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Seated Liberty dimes of the United States

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Seated Liberty Dimes

Seated Liberty Dimes

The United States seated liberty dime, also known as the seated liberty 10-cent piece, has a rich and fascinating history that spans over a century. The seated liberty dime was first introduced in 1837 as part of a new design series for the dime denomination. It was designed by Christian Gobrecht, who was the chief engraver at the United States Mint at that time. The seated liberty dime features a prominent depiction of Lady Liberty seated on a rock, symbolizing freedom and strength. Lady Liberty is shown wearing a flowing gown, with her left hand resting on a shield that bears the inscription “LIBERTY,” and her right hand holding a pole topped with a Phrygian cap, a symbol of liberty and emancipation. The reverse of the dime showcases a wreath encircling the denomination “10 CENTS” and the mint mark, if applicable. The seated liberty dime was minted in several different varieties and underwent various design modifications throughout its history. In its early years, the dime was struck in a composition of 90% silver and 10% copper, with a diameter of 17.9 mm and a weight of 2.67 grams. Over time, there were changes to the design, including alterations to the size and placement of the stars, arrows, and other details.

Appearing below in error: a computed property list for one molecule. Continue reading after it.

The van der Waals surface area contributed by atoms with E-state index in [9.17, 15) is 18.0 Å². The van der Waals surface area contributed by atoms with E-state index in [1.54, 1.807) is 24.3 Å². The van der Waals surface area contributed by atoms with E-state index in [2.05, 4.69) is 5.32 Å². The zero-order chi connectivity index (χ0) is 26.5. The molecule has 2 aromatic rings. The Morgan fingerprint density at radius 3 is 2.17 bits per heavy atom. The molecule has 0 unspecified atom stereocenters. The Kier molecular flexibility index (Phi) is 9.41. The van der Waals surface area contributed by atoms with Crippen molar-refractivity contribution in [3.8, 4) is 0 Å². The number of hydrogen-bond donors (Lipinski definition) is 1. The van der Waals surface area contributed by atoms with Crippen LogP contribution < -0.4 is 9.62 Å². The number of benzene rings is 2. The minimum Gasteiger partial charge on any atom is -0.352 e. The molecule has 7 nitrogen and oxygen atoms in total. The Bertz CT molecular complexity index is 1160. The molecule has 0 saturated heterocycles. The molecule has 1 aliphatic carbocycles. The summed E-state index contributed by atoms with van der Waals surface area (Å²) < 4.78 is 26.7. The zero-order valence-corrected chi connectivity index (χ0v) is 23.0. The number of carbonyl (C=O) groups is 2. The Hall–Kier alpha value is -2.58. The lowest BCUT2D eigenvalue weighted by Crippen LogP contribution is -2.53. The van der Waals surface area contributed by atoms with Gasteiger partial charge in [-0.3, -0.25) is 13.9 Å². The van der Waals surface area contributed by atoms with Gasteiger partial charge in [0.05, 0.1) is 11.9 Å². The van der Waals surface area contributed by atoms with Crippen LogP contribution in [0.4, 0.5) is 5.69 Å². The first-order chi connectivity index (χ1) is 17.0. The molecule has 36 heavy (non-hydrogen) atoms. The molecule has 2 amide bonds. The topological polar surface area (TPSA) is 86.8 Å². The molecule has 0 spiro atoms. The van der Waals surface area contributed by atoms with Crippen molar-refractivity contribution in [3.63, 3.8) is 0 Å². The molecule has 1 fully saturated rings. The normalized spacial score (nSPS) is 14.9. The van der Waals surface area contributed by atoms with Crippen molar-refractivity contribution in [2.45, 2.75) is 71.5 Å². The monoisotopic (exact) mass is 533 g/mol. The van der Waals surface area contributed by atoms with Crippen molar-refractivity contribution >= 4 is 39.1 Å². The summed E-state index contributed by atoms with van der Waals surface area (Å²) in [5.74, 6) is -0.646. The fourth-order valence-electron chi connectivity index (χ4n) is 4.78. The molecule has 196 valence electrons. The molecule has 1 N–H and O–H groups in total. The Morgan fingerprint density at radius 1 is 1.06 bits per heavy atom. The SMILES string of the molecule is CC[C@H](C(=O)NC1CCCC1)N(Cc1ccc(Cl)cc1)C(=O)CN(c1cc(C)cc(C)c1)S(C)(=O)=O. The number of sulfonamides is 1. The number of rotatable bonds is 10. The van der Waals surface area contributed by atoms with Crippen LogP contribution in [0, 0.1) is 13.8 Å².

During its circulation, the seated liberty dime witnessed significant historical events, such as the Civil War, the abolition of slavery, and the westward expansion of the United States. It was used as currency for everyday transactions and was an essential part of the nation’s economy. In 1891, the seated liberty dime was replaced by the Barber dime design, which featured a new design by Charles E. Barber. Despite being discontinued, the seated liberty dime remains a beloved and cherished piece of American numismatic history.

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